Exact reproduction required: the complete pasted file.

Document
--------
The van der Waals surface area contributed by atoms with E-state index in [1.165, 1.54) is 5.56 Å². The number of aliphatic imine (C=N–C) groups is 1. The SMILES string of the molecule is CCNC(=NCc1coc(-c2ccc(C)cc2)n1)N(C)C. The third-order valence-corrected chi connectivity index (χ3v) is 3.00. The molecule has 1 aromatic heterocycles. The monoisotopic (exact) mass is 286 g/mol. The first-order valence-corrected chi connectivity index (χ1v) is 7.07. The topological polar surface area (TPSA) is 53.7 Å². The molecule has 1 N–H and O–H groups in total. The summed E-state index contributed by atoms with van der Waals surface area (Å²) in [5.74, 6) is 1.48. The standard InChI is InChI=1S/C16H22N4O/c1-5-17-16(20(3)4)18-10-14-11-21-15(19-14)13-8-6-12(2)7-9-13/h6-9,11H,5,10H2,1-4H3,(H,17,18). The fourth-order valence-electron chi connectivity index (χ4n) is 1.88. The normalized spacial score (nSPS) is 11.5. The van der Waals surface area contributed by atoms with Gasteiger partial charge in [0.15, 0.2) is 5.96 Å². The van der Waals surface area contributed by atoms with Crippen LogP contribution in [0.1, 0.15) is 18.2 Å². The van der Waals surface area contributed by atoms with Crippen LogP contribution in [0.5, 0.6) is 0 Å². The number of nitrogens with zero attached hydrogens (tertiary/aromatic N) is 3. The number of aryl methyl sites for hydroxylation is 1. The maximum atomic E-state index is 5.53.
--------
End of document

The van der Waals surface area contributed by atoms with E-state index in [1.165, 1.54) is 5.56 Å². The number of aliphatic imine (C=N–C) groups is 1. The SMILES string of the molecule is CCNC(=NCc1coc(-c2ccc(C)cc2)n1)N(C)C. The third-order valence-corrected chi connectivity index (χ3v) is 3.00. The molecule has 1 aromatic heterocycles. The monoisotopic (exact) mass is 286 g/mol. The first-order valence-corrected chi connectivity index (χ1v) is 7.07. The topological polar surface area (TPSA) is 53.7 Å². The molecule has 1 N–H and O–H groups in total. The summed E-state index contributed by atoms with van der Waals surface area (Å²) in [5.74, 6) is 1.48. The standard InChI is InChI=1S/C16H22N4O/c1-5-17-16(20(3)4)18-10-14-11-21-15(19-14)13-8-6-12(2)7-9-13/h6-9,11H,5,10H2,1-4H3,(H,17,18). The fourth-order valence-electron chi connectivity index (χ4n) is 1.88. The normalized spacial score (nSPS) is 11.5. The van der Waals surface area contributed by atoms with Gasteiger partial charge in [0.15, 0.2) is 5.96 Å². The van der Waals surface area contributed by atoms with Crippen LogP contribution in [0.1, 0.15) is 18.2 Å². The van der Waals surface area contributed by atoms with Crippen LogP contribution in [0.5, 0.6) is 0 Å². The number of nitrogens with zero attached hydrogens (tertiary/aromatic N) is 3. The number of aryl methyl sites for hydroxylation is 1. The maximum atomic E-state index is 5.53.